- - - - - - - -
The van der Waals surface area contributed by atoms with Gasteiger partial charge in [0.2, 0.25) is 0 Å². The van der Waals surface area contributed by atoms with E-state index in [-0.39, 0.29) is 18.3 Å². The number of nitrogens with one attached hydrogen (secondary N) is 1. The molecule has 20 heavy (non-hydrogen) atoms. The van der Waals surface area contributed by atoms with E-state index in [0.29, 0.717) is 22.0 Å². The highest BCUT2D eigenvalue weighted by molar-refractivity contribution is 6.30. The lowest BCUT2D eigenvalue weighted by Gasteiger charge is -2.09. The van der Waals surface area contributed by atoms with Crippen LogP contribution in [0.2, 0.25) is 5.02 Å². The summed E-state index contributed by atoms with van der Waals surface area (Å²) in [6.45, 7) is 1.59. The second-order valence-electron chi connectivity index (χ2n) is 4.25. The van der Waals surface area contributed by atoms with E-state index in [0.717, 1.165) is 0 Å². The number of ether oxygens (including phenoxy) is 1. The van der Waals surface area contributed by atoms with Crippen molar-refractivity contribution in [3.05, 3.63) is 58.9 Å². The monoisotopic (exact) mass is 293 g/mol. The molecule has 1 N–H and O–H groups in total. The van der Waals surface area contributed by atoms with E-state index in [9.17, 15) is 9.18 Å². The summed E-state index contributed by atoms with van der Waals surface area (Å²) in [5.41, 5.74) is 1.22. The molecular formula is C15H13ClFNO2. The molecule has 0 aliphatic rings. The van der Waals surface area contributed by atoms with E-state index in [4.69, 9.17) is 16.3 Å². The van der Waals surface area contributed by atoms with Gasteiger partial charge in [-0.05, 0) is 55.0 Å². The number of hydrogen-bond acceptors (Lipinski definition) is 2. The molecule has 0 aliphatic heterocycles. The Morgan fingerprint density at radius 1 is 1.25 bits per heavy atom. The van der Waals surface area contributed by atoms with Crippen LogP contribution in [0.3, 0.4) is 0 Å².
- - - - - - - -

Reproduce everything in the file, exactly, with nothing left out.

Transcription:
The van der Waals surface area contributed by atoms with Gasteiger partial charge in [0.2, 0.25) is 0 Å². The van der Waals surface area contributed by atoms with E-state index in [-0.39, 0.29) is 18.3 Å². The number of nitrogens with one attached hydrogen (secondary N) is 1. The molecule has 20 heavy (non-hydrogen) atoms. The van der Waals surface area contributed by atoms with E-state index in [0.29, 0.717) is 22.0 Å². The highest BCUT2D eigenvalue weighted by molar-refractivity contribution is 6.30. The lowest BCUT2D eigenvalue weighted by Gasteiger charge is -2.09. The van der Waals surface area contributed by atoms with Crippen LogP contribution in [0.2, 0.25) is 5.02 Å². The summed E-state index contributed by atoms with van der Waals surface area (Å²) in [6.45, 7) is 1.59. The second-order valence-electron chi connectivity index (χ2n) is 4.25. The van der Waals surface area contributed by atoms with E-state index in [0.717, 1.165) is 0 Å². The number of ether oxygens (including phenoxy) is 1. The van der Waals surface area contributed by atoms with Crippen molar-refractivity contribution in [3.05, 3.63) is 58.9 Å². The monoisotopic (exact) mass is 293 g/mol. The molecule has 1 N–H and O–H groups in total. The van der Waals surface area contributed by atoms with E-state index in [9.17, 15) is 9.18 Å². The summed E-state index contributed by atoms with van der Waals surface area (Å²) in [5.41, 5.74) is 1.22. The molecular formula is C15H13ClFNO2. The molecule has 0 aliphatic rings. The van der Waals surface area contributed by atoms with E-state index in [4.69, 9.17) is 16.3 Å². The van der Waals surface area contributed by atoms with Gasteiger partial charge in [-0.05, 0) is 55.0 Å². The number of hydrogen-bond acceptors (Lipinski definition) is 2. The molecule has 0 aliphatic heterocycles. The Morgan fingerprint density at radius 1 is 1.25 bits per heavy atom. The van der Waals surface area contributed by atoms with Crippen LogP contribution in [0.3, 0.4) is 0 Å².